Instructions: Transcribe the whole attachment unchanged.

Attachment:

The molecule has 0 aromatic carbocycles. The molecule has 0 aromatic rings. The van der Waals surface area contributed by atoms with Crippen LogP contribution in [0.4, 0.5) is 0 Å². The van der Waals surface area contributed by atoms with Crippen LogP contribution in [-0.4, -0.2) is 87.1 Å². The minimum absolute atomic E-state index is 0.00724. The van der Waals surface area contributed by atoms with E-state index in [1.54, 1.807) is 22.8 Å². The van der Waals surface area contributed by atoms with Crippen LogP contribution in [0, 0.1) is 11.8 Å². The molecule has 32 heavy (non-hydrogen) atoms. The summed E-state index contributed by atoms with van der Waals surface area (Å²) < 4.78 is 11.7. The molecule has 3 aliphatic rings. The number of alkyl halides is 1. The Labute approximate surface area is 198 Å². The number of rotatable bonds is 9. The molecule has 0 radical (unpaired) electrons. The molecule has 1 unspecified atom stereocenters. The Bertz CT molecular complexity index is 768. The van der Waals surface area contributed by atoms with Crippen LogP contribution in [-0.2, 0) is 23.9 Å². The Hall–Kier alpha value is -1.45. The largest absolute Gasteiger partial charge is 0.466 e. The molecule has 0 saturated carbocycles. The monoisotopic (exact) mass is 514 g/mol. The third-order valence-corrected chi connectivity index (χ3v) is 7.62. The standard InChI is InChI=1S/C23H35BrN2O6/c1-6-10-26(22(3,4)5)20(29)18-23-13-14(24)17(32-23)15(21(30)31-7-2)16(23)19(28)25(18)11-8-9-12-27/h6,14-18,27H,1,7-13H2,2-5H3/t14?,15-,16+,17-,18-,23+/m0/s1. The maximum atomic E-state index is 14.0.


The molecule has 0 aromatic carbocycles. The molecule has 0 aromatic rings. The van der Waals surface area contributed by atoms with Crippen LogP contribution in [0.4, 0.5) is 0 Å². The van der Waals surface area contributed by atoms with Crippen LogP contribution in [-0.4, -0.2) is 87.1 Å². The minimum absolute atomic E-state index is 0.00724. The van der Waals surface area contributed by atoms with E-state index in [1.54, 1.807) is 22.8 Å². The van der Waals surface area contributed by atoms with Crippen LogP contribution in [0, 0.1) is 11.8 Å². The molecule has 32 heavy (non-hydrogen) atoms. The summed E-state index contributed by atoms with van der Waals surface area (Å²) < 4.78 is 11.7. The molecule has 3 aliphatic rings. The number of alkyl halides is 1. The Labute approximate surface area is 198 Å². The number of rotatable bonds is 9. The molecule has 0 radical (unpaired) electrons. The molecule has 1 unspecified atom stereocenters. The Bertz CT molecular complexity index is 768. The van der Waals surface area contributed by atoms with Crippen LogP contribution in [-0.2, 0) is 23.9 Å². The Hall–Kier alpha value is -1.45. The largest absolute Gasteiger partial charge is 0.466 e. The molecule has 0 saturated carbocycles. The monoisotopic (exact) mass is 514 g/mol. The third-order valence-corrected chi connectivity index (χ3v) is 7.62. The standard InChI is InChI=1S/C23H35BrN2O6/c1-6-10-26(22(3,4)5)20(29)18-23-13-14(24)17(32-23)15(21(30)31-7-2)16(23)19(28)25(18)11-8-9-12-27/h6,14-18,27H,1,7-13H2,2-5H3/t14?,15-,16+,17-,18-,23+/m0/s1. The maximum atomic E-state index is 14.0.